• Apr 4th 2011 at 10:28AM
  • 17
Chevrolet Corvette Convertible Grand Sport – Click above for high-res image gallery

Last summer, there was some wild speculation that the next-generation Chevrolet Corvette could be produced at a plant other than the legendary Bowling Green, Kentucky facility that has built the iconic sports car since 1981. Not true, a General Motors spokesperson told us at the time, but a report from a Lexington, KY NBC affiliate may suggest otherwise.

The site reports that the bluegrass state has approved $7.5 million in tax incentives for a future $131 million expansion of the plant, presumably to accommodate the next-generation Corvette. That's just an offer, though, as local GM spokeswoman Andrea Hales told the affiliate that The General is considering other sites for the investment, and that the automaker has nothing to announce at this time.

Is GM giving us a hint that the C7 Corvette could be built elsewhere, or is the automaker simply holding out for more incentives from the state of Kentucky? We have no idea, but we wouldn't be surprised to learn that GM is doing its due diligence and shopping around. Corvette sales have been anemic the past couple of years, and it may not make sense to keep Bowling Green open if it's only building a vehicle that struggles to hit 1,000 sales in a given month. Top tip, Taylor!

Photos copyright ©2009 Sam Abuelsamid / AOL

[Source: Lexington 18]

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    • 1 Second Ago
      • 4 Years Ago
      drop the price...nobody can afford them......except the rich dorks
      • 4 Years Ago
      As an automotive reporter who once covered Kentucky's economic development policies, I wouldn't read too much into GM's claims that it's looking elsewhere. Unless something has changed in the past few years, KY is one of the many states that requires a company to show that it is considering taking its investments elsewhere if it doesn't get the incentive. The logic is that the government doesn't want to spend (or forgive) tax dollars if it doesn't have to do so. There were a few isolated cases where companies lost their incentive dollars for announcing expansions before finalizing the state contribution.

      Robert Schoenberger (www.cleveland.com/autonews)
      • 4 Years Ago
      Why are Corvette sales so slow? Is it the economy in general? Is it the price of gas? Is the Camero cutting into Corvette sales?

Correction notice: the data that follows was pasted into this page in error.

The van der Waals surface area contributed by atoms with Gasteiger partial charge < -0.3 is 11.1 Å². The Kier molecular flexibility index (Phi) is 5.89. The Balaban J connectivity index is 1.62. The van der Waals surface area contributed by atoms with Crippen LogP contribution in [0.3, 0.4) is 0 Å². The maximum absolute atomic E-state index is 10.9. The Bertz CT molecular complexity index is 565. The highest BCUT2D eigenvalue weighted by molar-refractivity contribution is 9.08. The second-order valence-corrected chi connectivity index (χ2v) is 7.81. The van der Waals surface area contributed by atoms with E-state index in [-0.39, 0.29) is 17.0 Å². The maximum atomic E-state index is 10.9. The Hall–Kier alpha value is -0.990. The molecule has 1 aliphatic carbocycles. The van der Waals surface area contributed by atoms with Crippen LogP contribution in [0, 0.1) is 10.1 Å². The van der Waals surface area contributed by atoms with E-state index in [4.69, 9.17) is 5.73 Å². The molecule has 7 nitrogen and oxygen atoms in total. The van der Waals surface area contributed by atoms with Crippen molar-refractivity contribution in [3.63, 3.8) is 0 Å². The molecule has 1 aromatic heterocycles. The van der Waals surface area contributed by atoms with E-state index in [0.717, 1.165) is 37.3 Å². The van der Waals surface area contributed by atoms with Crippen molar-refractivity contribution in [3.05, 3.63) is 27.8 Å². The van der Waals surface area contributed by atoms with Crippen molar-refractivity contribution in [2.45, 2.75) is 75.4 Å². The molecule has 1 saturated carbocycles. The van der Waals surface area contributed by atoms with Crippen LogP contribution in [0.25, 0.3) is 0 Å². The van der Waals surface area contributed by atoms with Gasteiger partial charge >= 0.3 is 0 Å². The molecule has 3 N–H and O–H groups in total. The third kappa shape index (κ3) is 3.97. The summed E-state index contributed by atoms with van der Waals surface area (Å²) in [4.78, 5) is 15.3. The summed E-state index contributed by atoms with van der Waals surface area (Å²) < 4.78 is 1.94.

• 4 Years Ago
        Probably a combo and it's kind of old now. GM makes tons of money on the Vette so selling 1000 a month still makes them lots of dough.
      • 4 Years Ago
      This just doesnt make sense... They have a completely different assembly line sitting empty with lots of room. The cadillac 2 seater they built there a few years a go was a completely different line in the corner of the building. so why would they need to expand? They will move it soon i am sure. besides Chrysler owns their building. gm leases it from them.. hmm
      • 4 Years Ago
      You've got a solid base of Corvette building experts in Kentucky who would probably love to move on to building the next generation. Why move? The Corvette is no ordinary car and while you could move it to Mexico like so many lesser cars have managed, it would severely hurt the brand.

      I'm thinking this is just the game companies and communities play to work out the best deal. Kinda like the Yankees extorting NYC for money to build Yankees Stadium.
      • 4 Years Ago
      Don't screw this up Gov. Motors! This guy and many others like him want the Corvette to stick around!


      • 4 Years Ago
      I think the smart move is to keep the Vette in KY AND move new production out of Michigan. The first rule of investing is to diversify. GM should produce cars/trucks in more places so they have more "friends" in Washington.
      • 4 Years Ago
      They should build it in Great Britain!
      • 4 Years Ago
      I would think that if GM is smart, they'd consider moving other high-performance RWD platforms TO Bowling Green rather than vice versa...

      I hear that there's a fair amount of improvement in quality from that plant - especially since the Corvette finally gets a "Recommended" from Consumer Reports - who is notoriously stingy on that for domestics.

      Plus, having a diversified production profile can't hurt - fewer issues with keeping a plant running with more than one model there, and I'd bet that having a plant start/stop production will only make quality worse.
      • 4 Years Ago
      Its time to make it rear engine too...
      • 4 Years Ago
      Hey GM , bring it on down here to the Shreveport plant . Plenty of tax incentive in this state .
      • 4 Years Ago
      more reasonable prices would result in more sales
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